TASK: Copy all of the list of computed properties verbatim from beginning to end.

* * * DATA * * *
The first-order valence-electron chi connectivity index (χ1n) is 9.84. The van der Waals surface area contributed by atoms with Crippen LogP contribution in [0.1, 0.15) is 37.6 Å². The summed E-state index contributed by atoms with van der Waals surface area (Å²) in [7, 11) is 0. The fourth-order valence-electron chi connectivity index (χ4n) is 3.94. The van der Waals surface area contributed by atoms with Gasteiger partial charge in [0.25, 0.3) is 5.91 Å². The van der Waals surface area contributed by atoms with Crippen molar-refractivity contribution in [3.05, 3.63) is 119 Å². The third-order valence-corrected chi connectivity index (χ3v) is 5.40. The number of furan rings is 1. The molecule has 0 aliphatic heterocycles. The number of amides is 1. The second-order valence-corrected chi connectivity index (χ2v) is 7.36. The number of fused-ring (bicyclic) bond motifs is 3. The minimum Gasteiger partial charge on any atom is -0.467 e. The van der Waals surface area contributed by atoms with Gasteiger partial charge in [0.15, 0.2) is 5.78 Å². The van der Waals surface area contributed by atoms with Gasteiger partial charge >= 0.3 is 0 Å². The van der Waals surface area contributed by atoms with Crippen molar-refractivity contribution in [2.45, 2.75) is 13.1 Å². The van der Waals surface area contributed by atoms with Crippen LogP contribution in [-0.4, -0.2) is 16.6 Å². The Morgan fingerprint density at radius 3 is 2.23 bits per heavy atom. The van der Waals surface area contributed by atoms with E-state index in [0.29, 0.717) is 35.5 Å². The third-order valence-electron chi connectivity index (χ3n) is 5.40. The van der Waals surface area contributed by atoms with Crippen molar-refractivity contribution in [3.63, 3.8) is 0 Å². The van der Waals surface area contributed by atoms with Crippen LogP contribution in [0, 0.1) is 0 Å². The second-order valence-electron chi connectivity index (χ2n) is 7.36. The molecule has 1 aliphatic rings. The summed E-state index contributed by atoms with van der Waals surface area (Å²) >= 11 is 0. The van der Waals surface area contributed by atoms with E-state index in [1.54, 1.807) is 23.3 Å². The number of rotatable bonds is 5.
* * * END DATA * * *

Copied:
The first-order valence-electron chi connectivity index (χ1n) is 9.84. The van der Waals surface area contributed by atoms with Crippen LogP contribution in [0.1, 0.15) is 37.6 Å². The summed E-state index contributed by atoms with van der Waals surface area (Å²) in [7, 11) is 0. The fourth-order valence-electron chi connectivity index (χ4n) is 3.94. The van der Waals surface area contributed by atoms with Gasteiger partial charge in [0.25, 0.3) is 5.91 Å². The van der Waals surface area contributed by atoms with Crippen molar-refractivity contribution in [3.05, 3.63) is 119 Å². The third-order valence-corrected chi connectivity index (χ3v) is 5.40. The number of furan rings is 1. The molecule has 0 aliphatic heterocycles. The number of amides is 1. The second-order valence-corrected chi connectivity index (χ2v) is 7.36. The number of fused-ring (bicyclic) bond motifs is 3. The minimum Gasteiger partial charge on any atom is -0.467 e. The van der Waals surface area contributed by atoms with Gasteiger partial charge in [0.15, 0.2) is 5.78 Å². The van der Waals surface area contributed by atoms with Gasteiger partial charge >= 0.3 is 0 Å². The van der Waals surface area contributed by atoms with Crippen molar-refractivity contribution in [2.45, 2.75) is 13.1 Å². The van der Waals surface area contributed by atoms with Crippen LogP contribution in [-0.4, -0.2) is 16.6 Å². The Morgan fingerprint density at radius 3 is 2.23 bits per heavy atom. The van der Waals surface area contributed by atoms with E-state index in [0.29, 0.717) is 35.5 Å². The third-order valence-electron chi connectivity index (χ3n) is 5.40. The van der Waals surface area contributed by atoms with Crippen molar-refractivity contribution in [3.63, 3.8) is 0 Å². The van der Waals surface area contributed by atoms with Crippen LogP contribution in [0, 0.1) is 0 Å². The second-order valence-electron chi connectivity index (χ2n) is 7.36. The molecule has 1 aliphatic rings. The summed E-state index contributed by atoms with van der Waals surface area (Å²) >= 11 is 0. The van der Waals surface area contributed by atoms with E-state index in [1.54, 1.807) is 23.3 Å². The number of rotatable bonds is 5.